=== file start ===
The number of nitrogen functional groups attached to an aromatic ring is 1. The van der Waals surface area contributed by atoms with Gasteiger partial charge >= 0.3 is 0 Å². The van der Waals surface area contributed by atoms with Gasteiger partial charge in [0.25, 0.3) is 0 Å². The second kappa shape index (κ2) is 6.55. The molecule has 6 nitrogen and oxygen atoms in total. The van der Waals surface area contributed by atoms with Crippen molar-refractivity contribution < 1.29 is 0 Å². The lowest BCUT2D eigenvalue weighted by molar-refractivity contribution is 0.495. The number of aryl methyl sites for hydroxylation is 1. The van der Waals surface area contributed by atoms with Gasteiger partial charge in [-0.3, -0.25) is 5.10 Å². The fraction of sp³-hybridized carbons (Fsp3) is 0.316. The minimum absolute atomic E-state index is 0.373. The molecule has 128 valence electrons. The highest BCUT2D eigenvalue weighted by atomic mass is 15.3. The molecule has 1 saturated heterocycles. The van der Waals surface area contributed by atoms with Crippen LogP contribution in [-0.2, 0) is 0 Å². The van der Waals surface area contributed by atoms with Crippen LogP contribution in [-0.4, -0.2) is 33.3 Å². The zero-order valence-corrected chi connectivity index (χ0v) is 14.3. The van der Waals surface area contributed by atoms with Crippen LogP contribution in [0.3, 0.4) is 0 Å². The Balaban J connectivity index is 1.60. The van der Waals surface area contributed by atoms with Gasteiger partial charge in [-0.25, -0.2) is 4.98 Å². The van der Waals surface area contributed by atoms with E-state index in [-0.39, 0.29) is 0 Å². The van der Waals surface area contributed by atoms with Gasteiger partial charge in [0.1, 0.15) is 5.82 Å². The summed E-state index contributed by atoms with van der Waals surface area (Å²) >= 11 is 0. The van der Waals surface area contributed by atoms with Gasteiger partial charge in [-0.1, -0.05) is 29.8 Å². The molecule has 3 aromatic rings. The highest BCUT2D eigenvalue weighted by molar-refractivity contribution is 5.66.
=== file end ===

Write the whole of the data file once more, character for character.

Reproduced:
The number of nitrogen functional groups attached to an aromatic ring is 1. The van der Waals surface area contributed by atoms with Gasteiger partial charge >= 0.3 is 0 Å². The van der Waals surface area contributed by atoms with Gasteiger partial charge in [0.25, 0.3) is 0 Å². The second kappa shape index (κ2) is 6.55. The molecule has 6 nitrogen and oxygen atoms in total. The van der Waals surface area contributed by atoms with Crippen molar-refractivity contribution < 1.29 is 0 Å². The lowest BCUT2D eigenvalue weighted by molar-refractivity contribution is 0.495. The number of aryl methyl sites for hydroxylation is 1. The van der Waals surface area contributed by atoms with Gasteiger partial charge in [-0.3, -0.25) is 5.10 Å². The fraction of sp³-hybridized carbons (Fsp3) is 0.316. The minimum absolute atomic E-state index is 0.373. The molecule has 128 valence electrons. The highest BCUT2D eigenvalue weighted by atomic mass is 15.3. The molecule has 1 saturated heterocycles. The van der Waals surface area contributed by atoms with Crippen LogP contribution in [-0.2, 0) is 0 Å². The van der Waals surface area contributed by atoms with Crippen LogP contribution in [-0.4, -0.2) is 33.3 Å². The zero-order valence-corrected chi connectivity index (χ0v) is 14.3. The van der Waals surface area contributed by atoms with Crippen LogP contribution in [0.3, 0.4) is 0 Å². The Balaban J connectivity index is 1.60. The van der Waals surface area contributed by atoms with Gasteiger partial charge in [-0.25, -0.2) is 4.98 Å². The van der Waals surface area contributed by atoms with E-state index in [-0.39, 0.29) is 0 Å². The van der Waals surface area contributed by atoms with Gasteiger partial charge in [0.1, 0.15) is 5.82 Å². The summed E-state index contributed by atoms with van der Waals surface area (Å²) >= 11 is 0. The van der Waals surface area contributed by atoms with Gasteiger partial charge in [-0.1, -0.05) is 29.8 Å². The molecule has 3 aromatic rings. The highest BCUT2D eigenvalue weighted by molar-refractivity contribution is 5.66.